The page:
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Allen Pike

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The Canadian Cheese Cartel

Permalink - Posted on 2018-04-02 18:15

Canada has a cheese problem.

Back in 1970, dairy farmers convinced the Canadian government to enact something called the “National Milk Marketing Plan”. This regime greatly restricted the production and sale of dairy, creating a cartel. The goal was to increase dairy prices in Canada – because who doesn’t like high prices? However, in the 48 years since the cartel was established, something strange has occurred: we’ve had high prices.

How expensive is cheese in Canada, you ask? Well let’s consider pizza, everybody’s favourite cheese delivery mechanism. There’s a big nationwide chain here called Boston Pizza that sells, among other things, pizza. A large pepperoni pizza at Boston Pizza is $30.28.

At Pizza Hut in the US, they currently have a deal on where you get a large pepperoni pizza for $7.99. That is less than $30.28 – even after health insurance premiums.

Now, would I recommend paying $8 for a Pizza Hut pizza? No. Would I recommend paying $30 for a Boston Pizza Pizza? Also no. Should we be eating pizza in the first place? Well, yes, pizza is delicious. As is cheese – but it’s slightly less delicious in Canada, because it’s god damned expensive.

It’s so expensive, in fact, that pizza places estimate their daily food cost with a single number: Cheese Cost. My brother used to work at a pizza place here, and the manager only wanted to know two numbers at the end of the day: revenue, and Cheese Cost. Meat? A rounding error. Vegetables? Irrelevant. Show Me The Cheese.

With these cheese prices, you would expect a healthy import market. Except not, because dairy tariffs in Canada are 245.5%. That is to say, if you want to import a $4.99 block of sharp Tillamook Cheddar, it will cost you $17.27 after import taxes. Surprisingly, there ain’t a lot of sharp Tillamook Cheddar here.

Still, the cheese must flow. A few years back, some clever pizzeria owners noticed a loophole in Canadian customs laws. While there is an obscene tax on importing cheese, there was no such tariff on importing “food preparation items”. In 2011, the border lines swelled with restauranteurs filling their cars with Costco pizza kits. These kits contained highly sought-after mozzarella cheese, conveniently packaged with pepperoni and pizza crust. Once these bootleg kits got into Canada, the cheese went right onto freshly made pizzas, and the pepperoni and crust went right into the trash. Restaurant margins 1, a functional system of trade 0.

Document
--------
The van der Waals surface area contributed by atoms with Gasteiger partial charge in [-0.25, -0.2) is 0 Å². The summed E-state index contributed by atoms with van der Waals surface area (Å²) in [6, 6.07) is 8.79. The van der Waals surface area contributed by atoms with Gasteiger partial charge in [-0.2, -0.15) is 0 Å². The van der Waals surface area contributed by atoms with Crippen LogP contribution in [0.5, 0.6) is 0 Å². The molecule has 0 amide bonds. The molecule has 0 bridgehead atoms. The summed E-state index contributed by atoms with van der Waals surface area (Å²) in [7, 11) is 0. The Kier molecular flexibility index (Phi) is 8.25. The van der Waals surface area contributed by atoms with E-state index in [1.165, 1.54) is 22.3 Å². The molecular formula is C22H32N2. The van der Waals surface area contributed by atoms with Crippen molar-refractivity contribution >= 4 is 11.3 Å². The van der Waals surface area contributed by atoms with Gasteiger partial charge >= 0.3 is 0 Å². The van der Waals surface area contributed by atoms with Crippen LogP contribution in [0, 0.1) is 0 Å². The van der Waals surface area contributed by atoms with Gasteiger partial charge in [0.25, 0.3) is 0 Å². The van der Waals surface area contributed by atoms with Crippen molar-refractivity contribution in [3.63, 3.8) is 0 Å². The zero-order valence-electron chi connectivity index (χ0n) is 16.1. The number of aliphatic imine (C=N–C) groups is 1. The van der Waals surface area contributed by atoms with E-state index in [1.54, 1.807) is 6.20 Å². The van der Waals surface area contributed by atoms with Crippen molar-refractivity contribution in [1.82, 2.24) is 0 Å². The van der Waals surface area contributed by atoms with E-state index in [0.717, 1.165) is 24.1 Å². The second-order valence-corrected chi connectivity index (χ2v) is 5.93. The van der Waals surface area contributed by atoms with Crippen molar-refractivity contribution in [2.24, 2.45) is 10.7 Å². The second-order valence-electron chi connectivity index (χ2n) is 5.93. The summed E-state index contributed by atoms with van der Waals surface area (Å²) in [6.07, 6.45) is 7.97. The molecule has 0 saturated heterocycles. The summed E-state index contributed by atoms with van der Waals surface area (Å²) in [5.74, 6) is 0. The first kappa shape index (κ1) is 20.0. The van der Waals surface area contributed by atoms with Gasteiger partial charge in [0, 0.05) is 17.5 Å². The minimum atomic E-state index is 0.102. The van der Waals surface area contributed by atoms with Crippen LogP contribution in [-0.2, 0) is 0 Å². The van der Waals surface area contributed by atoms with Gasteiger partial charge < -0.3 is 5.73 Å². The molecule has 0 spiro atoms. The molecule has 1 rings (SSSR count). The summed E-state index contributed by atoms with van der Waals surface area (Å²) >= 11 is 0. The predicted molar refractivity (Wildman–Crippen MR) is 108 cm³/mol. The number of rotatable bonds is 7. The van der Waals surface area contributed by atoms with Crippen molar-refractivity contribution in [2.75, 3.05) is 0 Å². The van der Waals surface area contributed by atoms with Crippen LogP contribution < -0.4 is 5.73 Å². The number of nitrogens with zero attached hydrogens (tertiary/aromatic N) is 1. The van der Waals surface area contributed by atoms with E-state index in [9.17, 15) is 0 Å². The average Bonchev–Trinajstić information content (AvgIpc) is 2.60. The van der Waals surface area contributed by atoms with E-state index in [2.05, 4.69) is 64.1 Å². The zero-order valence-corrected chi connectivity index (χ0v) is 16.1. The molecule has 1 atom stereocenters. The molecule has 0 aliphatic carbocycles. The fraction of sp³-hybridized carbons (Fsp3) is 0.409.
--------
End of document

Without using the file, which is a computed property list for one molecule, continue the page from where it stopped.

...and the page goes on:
While that loophole has since been closed, our whackadoodle dairy controls continue to cause grief of an international scale. Canada’s largest trading partner, for example, was recently taken over by a feral animal of some sort, resulting in a dispute over free trade. While most of the “reasons” for the trade dispute amount to flaily nonsense, our dairy cartel is rightly a point of contention.

America, Europe, and the world all want to offer Canadians great cheese at reasonable prices. Yet 12,965 dairy farmers are holding our nation hostage. They have created a world where a milk production quota costs $35,000 per cow, and a restaurant can charge $30 for mediocre pizza and stay in business. They have used lobbying and cheesy cheese ads to lull us into submission, and as a result, have reduced the availability of cheese in this otherwise fine country.

This cartel causes there to be less cheese, and that is a crime.

Or at least, it should be.

Update, April 3

Folks have been writing in to inform me that comparing Boston Pizza’s regular prices with Pizza Hut’s sale prices is not an equivalent comparison – which is true, since Pizza Hut is garbage and Boston Pizza thinks it’s people. So as my apology to Canadian dairy farmers, here are some additional facts people have sent in:

  • Milk in Canada costs 2x what milk across the border does, but due to labour costs the difference in bulk cheese is usually less dramatic.
  • USD and CAD are different currencies which fluctuate over time, increasing or decreasing the on-paper price of goods and services.
  • The Canadian dairy cartel generates substantially less profit than the Mexican drug cartel does.
  • Pizza Hut also has sale pricing in Canada.
  • Boston Pizza is attempting to expand to the United States under the brand Boston’s, where they also charge too much for pizza.
  • Whiz is not one of the styles of cheese recognized by the Canadian Dairy Commission.

Update 2, April 13